The national holiday of January 26th is again being called into question. As much as we might want to identify it as a day to celebrate the unity and pride of all Australians in this nation, many will still see it as a distressing reminder of the evils associated with British expansionism. Therefore we should surely own up to our past, just as we eventually apologised for creating the pre-1970s Stolen Generation through the forced removal of Indigenous children in the misguided interests of ‘helping’ them and their families. Any advance of Christianity today will, for some, remain a similarly unwanted ideal while it continues to be associated with the invasion of 1788.
Of course, some will believe that such a call is an overreaction, but this is a question of empathy, with very little to be sacrificed by anyone for showing it. Some fairly straightforward resolutions can resolve the present angst, not matter how many might share it.
1. Christians can empathise with past harm done if wanting their message to resonate.
While successive law changes have helped to remedy many past wrongs, they don’t undo the associated cultural devastation for which there has not always been enough recognition. This was appallingly amplified in the late-18th and early-19th centuries by the murderous atrocities of settlers and the continued dehumanisation by successive generations of immigrants, many of whom were nominal Christians who gave their faith a bad name.
This in no way denigrates the sterling efforts of a great many Christians to offer welfare and educational improvements in the years since. Likewise, many Indigenous communities have welcomed Christianity and/or live with ready appreciation for social improvements that Christians (nominal or otherwise) have sometimes brought. Nevertheless, though we may not be personally culpable for past evils, we stand as custodians of a heritage that has much to correct.
For Christians, this necessitates the recognition that a consistent message of repentance for human sinfulness needs broader ownership of its application. While the Gospel is indeed Good News for all nations, it struggles to resonate in many contexts, much the same as the notion of God as Father is difficult to comprehend for those whose own dad was absent or abusive.
2. Australia can change its national holiday without any adverse impact.
An eminently sensible suggestion has been offered by which we celebrate the third Friday in January as a day for all Australians. This allows Summer vacationers to maintain their usual leave, while offering a predictable public holiday weekend early in the year, one that can be attached to all the best ideals we currently celebrate. The choice of this new Friday for an ‘All-Australian’ Australia Day would, however, avoid the divisive choice of 26th altogether.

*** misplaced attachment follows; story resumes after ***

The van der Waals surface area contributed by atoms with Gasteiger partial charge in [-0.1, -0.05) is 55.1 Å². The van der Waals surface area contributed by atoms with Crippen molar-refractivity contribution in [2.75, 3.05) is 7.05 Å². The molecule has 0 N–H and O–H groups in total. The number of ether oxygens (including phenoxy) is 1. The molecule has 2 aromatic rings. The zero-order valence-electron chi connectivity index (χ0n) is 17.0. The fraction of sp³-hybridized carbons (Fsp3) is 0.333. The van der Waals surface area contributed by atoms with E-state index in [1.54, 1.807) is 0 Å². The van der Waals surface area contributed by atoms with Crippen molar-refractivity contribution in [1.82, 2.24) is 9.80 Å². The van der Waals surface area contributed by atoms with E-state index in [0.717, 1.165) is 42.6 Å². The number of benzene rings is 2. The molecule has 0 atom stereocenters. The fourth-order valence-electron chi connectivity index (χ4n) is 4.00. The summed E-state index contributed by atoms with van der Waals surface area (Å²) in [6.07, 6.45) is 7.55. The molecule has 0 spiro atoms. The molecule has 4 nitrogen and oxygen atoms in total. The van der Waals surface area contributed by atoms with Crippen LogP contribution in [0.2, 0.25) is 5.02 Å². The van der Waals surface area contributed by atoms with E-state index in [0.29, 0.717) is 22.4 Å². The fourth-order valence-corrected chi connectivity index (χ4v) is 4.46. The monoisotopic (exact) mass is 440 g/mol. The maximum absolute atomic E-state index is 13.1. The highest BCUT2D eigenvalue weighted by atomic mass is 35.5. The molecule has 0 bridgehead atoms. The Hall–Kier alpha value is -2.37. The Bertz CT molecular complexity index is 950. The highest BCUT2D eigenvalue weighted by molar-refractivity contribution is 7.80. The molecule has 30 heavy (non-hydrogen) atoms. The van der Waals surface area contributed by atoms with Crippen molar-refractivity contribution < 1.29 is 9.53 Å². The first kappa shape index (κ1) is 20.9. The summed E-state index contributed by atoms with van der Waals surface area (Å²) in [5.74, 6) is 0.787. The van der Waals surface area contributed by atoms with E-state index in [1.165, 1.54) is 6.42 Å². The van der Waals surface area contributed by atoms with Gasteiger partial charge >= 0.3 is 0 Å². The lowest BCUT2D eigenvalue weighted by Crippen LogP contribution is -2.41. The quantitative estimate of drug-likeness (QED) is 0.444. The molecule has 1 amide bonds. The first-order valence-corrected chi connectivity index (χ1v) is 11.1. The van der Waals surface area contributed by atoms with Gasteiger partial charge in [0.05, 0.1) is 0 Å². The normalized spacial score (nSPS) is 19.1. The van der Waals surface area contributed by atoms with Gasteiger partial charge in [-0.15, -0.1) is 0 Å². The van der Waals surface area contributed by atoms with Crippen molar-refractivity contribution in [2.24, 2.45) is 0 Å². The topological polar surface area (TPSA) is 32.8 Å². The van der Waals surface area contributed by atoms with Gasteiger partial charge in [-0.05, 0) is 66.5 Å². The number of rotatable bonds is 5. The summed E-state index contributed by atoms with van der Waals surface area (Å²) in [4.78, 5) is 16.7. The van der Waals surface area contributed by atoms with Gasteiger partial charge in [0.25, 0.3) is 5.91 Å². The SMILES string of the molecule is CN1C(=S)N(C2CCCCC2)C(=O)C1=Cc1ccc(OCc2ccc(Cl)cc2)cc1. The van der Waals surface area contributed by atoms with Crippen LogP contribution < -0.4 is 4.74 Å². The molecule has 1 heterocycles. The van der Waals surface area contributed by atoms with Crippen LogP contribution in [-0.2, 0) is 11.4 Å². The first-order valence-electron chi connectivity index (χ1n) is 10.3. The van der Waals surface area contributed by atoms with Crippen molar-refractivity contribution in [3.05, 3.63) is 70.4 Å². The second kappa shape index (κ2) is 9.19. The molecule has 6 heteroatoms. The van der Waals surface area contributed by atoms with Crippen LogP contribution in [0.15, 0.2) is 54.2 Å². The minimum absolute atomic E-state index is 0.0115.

If little is lost by making the change, then surely the time for it has come.
Australia Day honours could continue to be awarded, but where such recognition avoids forever being tainted by associations that are offensive to Indigenous people. And, yes, perhaps only some Indigenous people, but surely enough to warrant an easy date change. Who, after all, is to be offended by moving it? Arthur Phillip’s entry to Sydney Cove in Port Jackson hardly rates a mention by Australians today, other than for its negative associations.
3. Communities can develop pathways to local action which can catalyse national healing.
Just as a national apology for the Stolen Generation was an important step forward, Christian churches will do well to progress with continued relational efforts that embrace indigenous communities in a spirit of reconciliation for past wrongs. This needs humbling and respectful advances in relationally bridging to Indigenous communities without reducing the cause to a demonstration of conditional love that then evaporates when a Gospel advance is shunned.
Of course, many churches, particularly in our cities, will be able to offer financial support to regional centres or to collaborative efforts that advance such opportunities. The funding of Reconciliation Action Plans, or similar, will need Indigenous leaders to be consulted and Church leaders to initiate steps to healing in the face of many competing priorities and time pressures. A posture of deep listening requires time we don’t have but, rather, time that we ‘make.’
While this year’s Australia Day continues to be enjoyed for the many attractive facets of life in this great nation, its celebrations are somewhat tinged with sadness for the divisions that remain. Indigenous people are also still overrepresented in unemployment and deaths in custody. And while the perspective of privilege sometimes still offers trite and unwelcome responses to such concerns, there clearly remains an overwhelming urge for positive change amongst many Australians whose empathy is clearly in greater evidence than ever before.